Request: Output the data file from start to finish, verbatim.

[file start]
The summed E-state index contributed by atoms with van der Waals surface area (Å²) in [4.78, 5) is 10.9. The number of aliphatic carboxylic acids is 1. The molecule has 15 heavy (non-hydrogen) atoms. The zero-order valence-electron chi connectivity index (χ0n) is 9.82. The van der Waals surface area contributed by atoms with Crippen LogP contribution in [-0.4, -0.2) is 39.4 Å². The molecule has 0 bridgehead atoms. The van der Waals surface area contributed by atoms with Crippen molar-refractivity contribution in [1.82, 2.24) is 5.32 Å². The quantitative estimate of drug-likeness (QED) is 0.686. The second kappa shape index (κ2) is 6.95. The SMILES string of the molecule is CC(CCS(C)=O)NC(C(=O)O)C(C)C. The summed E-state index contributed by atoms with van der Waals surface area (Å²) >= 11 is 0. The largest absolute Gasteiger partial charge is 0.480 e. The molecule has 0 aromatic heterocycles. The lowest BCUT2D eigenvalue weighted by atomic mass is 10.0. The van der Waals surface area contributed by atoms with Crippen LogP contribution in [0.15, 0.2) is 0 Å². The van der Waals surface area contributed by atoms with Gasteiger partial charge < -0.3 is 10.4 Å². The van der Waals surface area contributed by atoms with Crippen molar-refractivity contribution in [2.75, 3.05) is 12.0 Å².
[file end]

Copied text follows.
The summed E-state index contributed by atoms with van der Waals surface area (Å²) in [4.78, 5) is 10.9. The number of aliphatic carboxylic acids is 1. The molecule has 15 heavy (non-hydrogen) atoms. The zero-order valence-electron chi connectivity index (χ0n) is 9.82. The van der Waals surface area contributed by atoms with Crippen LogP contribution in [-0.4, -0.2) is 39.4 Å². The molecule has 0 bridgehead atoms. The van der Waals surface area contributed by atoms with Crippen molar-refractivity contribution in [1.82, 2.24) is 5.32 Å². The quantitative estimate of drug-likeness (QED) is 0.686. The second kappa shape index (κ2) is 6.95. The SMILES string of the molecule is CC(CCS(C)=O)NC(C(=O)O)C(C)C. The summed E-state index contributed by atoms with van der Waals surface area (Å²) >= 11 is 0. The largest absolute Gasteiger partial charge is 0.480 e. The molecule has 0 aromatic heterocycles. The lowest BCUT2D eigenvalue weighted by atomic mass is 10.0. The van der Waals surface area contributed by atoms with Crippen LogP contribution in [0.15, 0.2) is 0 Å². The van der Waals surface area contributed by atoms with Gasteiger partial charge < -0.3 is 10.4 Å². The van der Waals surface area contributed by atoms with Crippen molar-refractivity contribution in [2.75, 3.05) is 12.0 Å².